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CEO Corner: Shaun Grove on Growing Club Pilates, Rumble Boxing

CEO Corner: Shaun Grove on Growing Club Pilates, Rumble Boxing

Under Grove’s watch, Rumble Boxing has enjoyed early franchise growth similar to that of Club Pilates, Xponential Fitness’ most successful brand

When Shaun Grove first started with Club Pilates back in 2015, Pilates itself was still a relatively niche exercise modality with limited brand awareness. Xponential Fitness, meanwhile, didn’t even exist.

Fast forward to 2023, and Club Pilates has become one of the most recognized brands in fitness while its parent company Xponential has a burgeoning portfolio of ten boutique brands, with over 2,850 studios across the globe.

Grove has been key to that success, serving as president of Club Pilates between 2015 and 2021, overseeing a period of massive growth for Xponential’s top brand. In March 2021, Grove became president of Rumble Boxing after Xponential acquired the brand, where he was tasked with positioning the boxing concept for early franchise growth.

That move has paid off, as Rumble Boxing had over 65 studios open and 375 franchise licenses signed as of Q2 2023, quite an impressive feat in just two years of franchising.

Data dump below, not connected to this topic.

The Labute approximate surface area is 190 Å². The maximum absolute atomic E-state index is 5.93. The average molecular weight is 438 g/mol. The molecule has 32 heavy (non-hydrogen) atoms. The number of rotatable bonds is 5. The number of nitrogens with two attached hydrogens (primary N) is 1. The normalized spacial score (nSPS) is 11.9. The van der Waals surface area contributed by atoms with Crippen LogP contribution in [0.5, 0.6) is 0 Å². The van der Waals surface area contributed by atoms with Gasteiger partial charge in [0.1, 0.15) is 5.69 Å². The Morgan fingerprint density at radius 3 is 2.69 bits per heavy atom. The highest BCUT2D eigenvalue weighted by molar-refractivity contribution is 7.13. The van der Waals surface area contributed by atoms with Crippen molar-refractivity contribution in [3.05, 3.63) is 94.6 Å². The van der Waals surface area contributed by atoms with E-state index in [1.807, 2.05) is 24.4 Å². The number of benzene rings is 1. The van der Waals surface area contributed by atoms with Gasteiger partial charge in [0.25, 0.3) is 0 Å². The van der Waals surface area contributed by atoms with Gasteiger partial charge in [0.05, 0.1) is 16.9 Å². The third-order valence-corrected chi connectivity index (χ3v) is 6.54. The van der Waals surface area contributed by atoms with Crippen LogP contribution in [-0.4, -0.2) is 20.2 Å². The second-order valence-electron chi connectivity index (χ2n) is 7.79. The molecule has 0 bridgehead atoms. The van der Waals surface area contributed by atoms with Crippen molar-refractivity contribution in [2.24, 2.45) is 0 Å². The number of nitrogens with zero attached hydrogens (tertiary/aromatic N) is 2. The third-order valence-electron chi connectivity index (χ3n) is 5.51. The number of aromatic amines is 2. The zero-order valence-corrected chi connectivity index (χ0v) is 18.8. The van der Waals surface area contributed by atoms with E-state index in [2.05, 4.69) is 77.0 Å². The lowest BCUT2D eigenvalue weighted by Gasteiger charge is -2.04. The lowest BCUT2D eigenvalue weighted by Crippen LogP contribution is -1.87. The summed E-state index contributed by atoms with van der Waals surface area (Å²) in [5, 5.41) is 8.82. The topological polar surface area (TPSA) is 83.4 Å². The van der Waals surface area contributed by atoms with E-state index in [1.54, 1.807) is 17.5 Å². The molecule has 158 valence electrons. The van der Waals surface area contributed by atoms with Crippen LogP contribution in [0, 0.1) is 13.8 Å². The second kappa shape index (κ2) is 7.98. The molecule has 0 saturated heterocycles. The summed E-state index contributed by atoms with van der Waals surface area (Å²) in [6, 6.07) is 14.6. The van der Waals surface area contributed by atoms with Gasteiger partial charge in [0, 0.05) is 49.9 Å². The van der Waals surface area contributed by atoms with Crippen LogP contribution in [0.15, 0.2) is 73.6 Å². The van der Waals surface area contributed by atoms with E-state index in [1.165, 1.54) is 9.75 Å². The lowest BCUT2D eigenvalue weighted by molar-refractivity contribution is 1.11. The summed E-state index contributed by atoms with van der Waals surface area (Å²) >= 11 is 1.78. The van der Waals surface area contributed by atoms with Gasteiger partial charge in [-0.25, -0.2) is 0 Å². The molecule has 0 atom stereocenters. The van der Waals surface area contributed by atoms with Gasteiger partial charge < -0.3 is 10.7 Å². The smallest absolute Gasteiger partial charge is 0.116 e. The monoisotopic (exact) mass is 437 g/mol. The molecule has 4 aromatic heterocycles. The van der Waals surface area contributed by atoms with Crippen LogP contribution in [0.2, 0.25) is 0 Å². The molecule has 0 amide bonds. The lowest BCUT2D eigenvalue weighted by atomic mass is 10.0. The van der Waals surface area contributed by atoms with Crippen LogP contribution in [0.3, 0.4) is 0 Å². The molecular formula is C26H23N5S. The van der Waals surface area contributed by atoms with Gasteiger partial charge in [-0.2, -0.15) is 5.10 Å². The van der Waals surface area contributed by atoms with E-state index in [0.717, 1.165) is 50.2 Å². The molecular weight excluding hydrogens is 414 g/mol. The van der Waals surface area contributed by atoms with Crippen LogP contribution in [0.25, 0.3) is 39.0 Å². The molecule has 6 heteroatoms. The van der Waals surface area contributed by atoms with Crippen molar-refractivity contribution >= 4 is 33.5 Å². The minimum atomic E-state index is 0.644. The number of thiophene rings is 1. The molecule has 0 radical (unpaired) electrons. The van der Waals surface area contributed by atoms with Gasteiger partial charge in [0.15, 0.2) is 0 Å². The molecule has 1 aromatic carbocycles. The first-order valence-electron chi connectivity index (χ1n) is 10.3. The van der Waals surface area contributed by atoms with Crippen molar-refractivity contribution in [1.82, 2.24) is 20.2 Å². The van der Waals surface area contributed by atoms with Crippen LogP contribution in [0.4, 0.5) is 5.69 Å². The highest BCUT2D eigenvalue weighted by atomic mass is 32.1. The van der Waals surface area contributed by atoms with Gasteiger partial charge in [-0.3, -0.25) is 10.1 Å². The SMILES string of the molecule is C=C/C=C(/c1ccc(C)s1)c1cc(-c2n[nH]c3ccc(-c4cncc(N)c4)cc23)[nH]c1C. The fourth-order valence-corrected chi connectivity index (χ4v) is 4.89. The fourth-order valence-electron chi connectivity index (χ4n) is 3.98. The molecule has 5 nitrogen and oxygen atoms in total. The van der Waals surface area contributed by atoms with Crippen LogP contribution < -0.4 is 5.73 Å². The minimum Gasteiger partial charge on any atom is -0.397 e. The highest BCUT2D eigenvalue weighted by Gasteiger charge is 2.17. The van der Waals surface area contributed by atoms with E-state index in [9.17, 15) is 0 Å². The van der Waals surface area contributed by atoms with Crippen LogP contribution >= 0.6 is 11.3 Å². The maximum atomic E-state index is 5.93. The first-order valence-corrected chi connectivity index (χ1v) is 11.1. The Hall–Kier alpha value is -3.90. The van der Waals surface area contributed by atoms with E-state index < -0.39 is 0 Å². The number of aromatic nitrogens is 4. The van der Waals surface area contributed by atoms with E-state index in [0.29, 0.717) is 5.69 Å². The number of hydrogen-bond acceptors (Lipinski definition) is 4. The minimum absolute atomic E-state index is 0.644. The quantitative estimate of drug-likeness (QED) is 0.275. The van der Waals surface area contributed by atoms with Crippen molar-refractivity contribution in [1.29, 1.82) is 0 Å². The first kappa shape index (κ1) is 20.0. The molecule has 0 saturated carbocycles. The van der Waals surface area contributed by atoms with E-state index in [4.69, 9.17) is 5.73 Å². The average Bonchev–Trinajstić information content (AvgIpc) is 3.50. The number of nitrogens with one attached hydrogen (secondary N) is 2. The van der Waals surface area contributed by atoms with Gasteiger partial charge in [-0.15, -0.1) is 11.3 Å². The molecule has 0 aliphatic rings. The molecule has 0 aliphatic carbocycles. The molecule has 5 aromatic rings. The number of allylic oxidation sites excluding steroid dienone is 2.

Grove spoke with Athletech News about his early days at Club Pilates, his close relationship with Xponential founder and CEO Anthony Geisler, and how he’s been able to grow Rumble Boxing into another fitness mega-franchise.

The following conversation has been lightly edited for clarity and length

Athletech News: Can you tell us about your background in fitness franchising and how you wound up at Xponential?

Shaun Grove: I was a franchise law attorney for many years, and then I met Anthony Geisler, and I became in-house counsel for LA Boxing, which he owned. I then became a franchisee of LA Boxing, opening a location in Long Beach, California, which became the best new store of the year, prompting me to buy several more territories. In that process, we were acquired by UFC Gym, and I became General Counsel at UFC Gym, which I did for another two years or so as I developed my other franchise locations. Eventually, I had four UFC gyms, so I stopped working at the corporate office to focus full-time on operating those as a multi-unit franchisee.

When Anthony left UFC Gym, he and I remained in contact, and he asked me to help him with the due diligence of a new company called Club Pilates. He and I both saw the same great opportunities, and I agreed to partner with him and come on board as president of Club Pilates in 2015. We ran Club Pilates for two years before selling it to a private equity group in 2017. At that time, we decided to create Xponential Fitness with the idea of creating the boutique fitness universe we have today. So I’ve been around since the very beginning of Club Pilates and Xponential. Anthony and I have been together for around 15 years at this point, really joined at the hip.